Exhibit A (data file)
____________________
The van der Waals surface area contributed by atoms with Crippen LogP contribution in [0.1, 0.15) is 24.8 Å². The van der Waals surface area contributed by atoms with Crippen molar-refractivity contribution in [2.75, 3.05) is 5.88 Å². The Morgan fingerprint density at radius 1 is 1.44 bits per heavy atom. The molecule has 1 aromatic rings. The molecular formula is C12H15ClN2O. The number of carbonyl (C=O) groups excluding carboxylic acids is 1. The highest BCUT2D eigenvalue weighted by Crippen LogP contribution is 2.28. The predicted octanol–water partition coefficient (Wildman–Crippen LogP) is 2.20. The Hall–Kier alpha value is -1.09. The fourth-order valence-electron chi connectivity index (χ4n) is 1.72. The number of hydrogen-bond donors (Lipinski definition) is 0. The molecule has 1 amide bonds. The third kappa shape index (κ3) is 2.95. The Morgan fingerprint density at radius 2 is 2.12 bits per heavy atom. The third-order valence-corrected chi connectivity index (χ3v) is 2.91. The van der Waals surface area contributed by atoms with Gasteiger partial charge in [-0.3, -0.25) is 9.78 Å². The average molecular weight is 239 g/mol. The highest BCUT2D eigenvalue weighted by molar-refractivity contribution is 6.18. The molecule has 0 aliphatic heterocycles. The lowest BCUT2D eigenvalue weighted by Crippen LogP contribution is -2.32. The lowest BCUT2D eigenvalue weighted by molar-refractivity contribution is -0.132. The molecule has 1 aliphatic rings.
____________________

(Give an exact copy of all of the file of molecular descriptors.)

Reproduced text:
The van der Waals surface area contributed by atoms with Crippen LogP contribution in [0.1, 0.15) is 24.8 Å². The van der Waals surface area contributed by atoms with Crippen molar-refractivity contribution in [2.75, 3.05) is 5.88 Å². The Morgan fingerprint density at radius 1 is 1.44 bits per heavy atom. The molecule has 1 aromatic rings. The molecular formula is C12H15ClN2O. The number of carbonyl (C=O) groups excluding carboxylic acids is 1. The highest BCUT2D eigenvalue weighted by Crippen LogP contribution is 2.28. The predicted octanol–water partition coefficient (Wildman–Crippen LogP) is 2.20. The Hall–Kier alpha value is -1.09. The fourth-order valence-electron chi connectivity index (χ4n) is 1.72. The number of hydrogen-bond donors (Lipinski definition) is 0. The molecule has 1 amide bonds. The third kappa shape index (κ3) is 2.95. The Morgan fingerprint density at radius 2 is 2.12 bits per heavy atom. The third-order valence-corrected chi connectivity index (χ3v) is 2.91. The van der Waals surface area contributed by atoms with Gasteiger partial charge in [-0.3, -0.25) is 9.78 Å². The average molecular weight is 239 g/mol. The highest BCUT2D eigenvalue weighted by molar-refractivity contribution is 6.18. The molecule has 0 aliphatic heterocycles. The lowest BCUT2D eigenvalue weighted by Crippen LogP contribution is -2.32. The lowest BCUT2D eigenvalue weighted by molar-refractivity contribution is -0.132. The molecule has 1 aliphatic rings.